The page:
Last week I chatted with Jesper Koll, CEO of WisdomTree Japan, who has spent over 30 years in Japan leading investment strategy at various firms. The discussion was particularly timely following his appearance at the Japan Finance Forum hosted by Bloomberg on September 29. To illustrate just how influential Jesper’s research on Japan has been, I’ll quote from prime minister Shinzo Abe’s speech at the meeting. He opened with:
and then closed with:
Abe’s Laser Focus: Economy
For much of the past decade, Crispin Odey has been waiting for inflation to rear its ugly head. The fund manager has been positioned to take advantage of rising prices in his flagship hedge fund, the Odey European Fund, and has been trying to warn his investors about the risks of inflation through his annual Read More
Abe made it clear at the forum that his top three priorities are economics, economics and economics.
Jesper underscored the importance of this focus, given Japan’s weaker-than-expected domestic demand. He noted that while Abe took unpopular but necessary decisions on the defense front, his political capital remains quite strong. Not only does Abe have a two-thirds majority in Parliament, he has also been reelected to lead his party for another three years—in a race that was completely uncontested. In contrast, over the past 30 years, only two prime ministers have served terms longer than 1.5 years. Abe’s staying power is crucial in ensuring policy continuity and implementation.
Pro-business Government with Policy Continuity and Certainty
Jesper reminded us that policy continuity is key for entrepreneurs looking to commit long-term capital. In addition, the government is also committed to deregulating Japan’s economy and pushing privatization that is supportive of economic growth. In fact, his commitment to cut the corporate tax rate from 33% to 29% in 2016 is a clear illustration of his pro-capitalist agenda.
Policy Coordination Key
Jesper invoked Abe’s three-arrow policies, which do not stand to be fired individually but, rather, are to be held together, making them harder to break. It is this emphasis on policy coordination across Abe’s government and the central bank that is key. Consequently, Jesper thinks that an increase in quantitative easing (QE) from the Bank of Japan (BOJ) would occur only if coordinated with expansionary fiscal policies —e.g., building out social infrastructure—where the BOJ will stand ready to underwrite these projects via QE. The BOJ, in Jesper’s view, does not want to monetize a blank check or open budget deficit, but it is happy to fund specific projects.
One-Two Punch—Monetary and Fiscal Easing
The BOJ’s focus is primarily on growing the economy by increasing aggregate demand. Jesper anticipates that the government will be introducing an expansionary fiscal policy—to the tune of 1% of gross domestic product (GDP) that will ultimately be funded by the BOJ through expanded QE—over the next 4 to 6 weeks, i.e., at either the late October or November BOJ policy meeting.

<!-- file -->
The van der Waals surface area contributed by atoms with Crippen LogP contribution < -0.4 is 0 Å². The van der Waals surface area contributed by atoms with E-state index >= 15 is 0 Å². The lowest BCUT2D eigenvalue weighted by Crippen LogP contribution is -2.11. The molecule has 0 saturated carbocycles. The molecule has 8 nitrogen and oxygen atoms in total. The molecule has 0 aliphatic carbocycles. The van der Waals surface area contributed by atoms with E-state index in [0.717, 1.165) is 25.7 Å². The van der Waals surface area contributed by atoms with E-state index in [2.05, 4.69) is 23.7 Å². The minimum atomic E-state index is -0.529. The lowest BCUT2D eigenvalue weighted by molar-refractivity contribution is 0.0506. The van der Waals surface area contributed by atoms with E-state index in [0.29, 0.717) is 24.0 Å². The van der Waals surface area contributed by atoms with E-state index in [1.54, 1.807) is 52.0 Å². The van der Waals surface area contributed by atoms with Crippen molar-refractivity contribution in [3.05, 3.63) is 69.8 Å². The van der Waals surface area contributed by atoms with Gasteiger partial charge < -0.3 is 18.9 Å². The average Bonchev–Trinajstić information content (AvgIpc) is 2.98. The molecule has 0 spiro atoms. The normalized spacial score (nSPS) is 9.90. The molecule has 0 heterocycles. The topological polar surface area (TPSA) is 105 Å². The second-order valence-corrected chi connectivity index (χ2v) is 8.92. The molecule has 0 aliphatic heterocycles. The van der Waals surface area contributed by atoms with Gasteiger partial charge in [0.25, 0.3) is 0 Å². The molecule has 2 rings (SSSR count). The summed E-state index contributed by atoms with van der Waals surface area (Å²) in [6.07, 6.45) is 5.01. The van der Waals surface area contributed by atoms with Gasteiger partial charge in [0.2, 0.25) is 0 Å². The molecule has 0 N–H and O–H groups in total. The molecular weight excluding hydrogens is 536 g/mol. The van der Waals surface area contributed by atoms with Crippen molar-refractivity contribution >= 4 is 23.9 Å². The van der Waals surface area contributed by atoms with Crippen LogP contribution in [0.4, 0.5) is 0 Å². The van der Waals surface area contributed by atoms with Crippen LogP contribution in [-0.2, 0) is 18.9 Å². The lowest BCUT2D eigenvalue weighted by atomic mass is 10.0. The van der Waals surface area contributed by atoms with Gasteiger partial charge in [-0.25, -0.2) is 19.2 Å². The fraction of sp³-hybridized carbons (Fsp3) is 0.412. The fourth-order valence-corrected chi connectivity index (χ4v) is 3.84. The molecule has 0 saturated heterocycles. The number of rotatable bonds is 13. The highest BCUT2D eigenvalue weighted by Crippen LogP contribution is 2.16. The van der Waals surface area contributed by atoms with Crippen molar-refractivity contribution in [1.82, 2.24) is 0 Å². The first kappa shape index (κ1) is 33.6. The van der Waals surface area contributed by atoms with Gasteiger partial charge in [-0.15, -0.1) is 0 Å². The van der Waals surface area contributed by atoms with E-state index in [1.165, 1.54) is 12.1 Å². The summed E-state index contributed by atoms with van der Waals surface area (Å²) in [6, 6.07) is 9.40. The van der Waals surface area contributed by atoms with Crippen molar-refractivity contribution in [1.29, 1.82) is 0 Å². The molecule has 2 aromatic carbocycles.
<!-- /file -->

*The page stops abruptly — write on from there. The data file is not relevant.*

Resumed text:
Standout Country Implementing Structural Reform
Investors should recognize that Japan is the only advanced economy undertaking deep-rooted structural reforms. Jesper details a few pro-business examples:
1) Energy – The government has broken the power generation and transmission monopoly and allowed private suppliers to now feed power to the grid.
2) Health Care – Japan is committed to making progress in the areas of medical devices, pharmaceuticals and regenerative medicine. While it has historically taken 13 years, on average, for a drug to be accepted in Japan for retesting on Japanese citizens, more recently we have seen 18 drugs from multinational companies which went to market in Japan first.
3) Immigration – While not openly discussed as an emotional issue, Japan is pragmatic with respect to immigration, in Jesper’s view. To wit: the foreign population in the greater Tokyo area that has gone from 3.1% about five years ago to 5.4% as recently as last year. Additionally, in 1985, when Jesper arrived to Japan on a student visa, foreign students were allowed to work only 12 hours per week. Today, they are allowed 38 hours—three hours more than the regular working week in France.2
Multiyear Bull Market Percolating
Japan’s real strength is that corporations have continued to invest in innovation and forward-looking technology. Jesper states that 3.6% of Japanese GDP is spent on research and development (R&D), while the U.S. spends only 2.6% of GDP on R&D. Innovation is driven primarily by private corporations, which account for over 80% of Japanese R&D expenditure. They are focused on a broad spectrum of innovation power: steel manufacturing, ship building, car manufacturing, basic materials and robotics. While Japan has not been as aggressive in monetizing this innovation over the past 20 years, more corporations are urgently looking for means to do so.
From a valuation perspective, Japan also happens to be the only developed market where earnings have grown more than prices. Despite strong equity performance since 2012, multiples have in fact contracted in Japan.3
What about the Yen?
Jesper expects that the yen will continue to weaken. He suggested not fighting the BOJ by betting on higher bond yields, but he believes the yen is ultimately going to be a weak currency on a structural basis. Even on a short-term basis, given Jesper’s view that the BOJ will likely expand its QE program, there are also likely to be short-term pressures on the yen, perhaps sending it as high as 130 to the dollar and beyond.
1Source: Shinzo Abe, Japan Finance Forum, 09/29/2015.
2Source: Statistics Bureau of Japan, 2015.
3Source: Bloomberg, as of 9/30/15.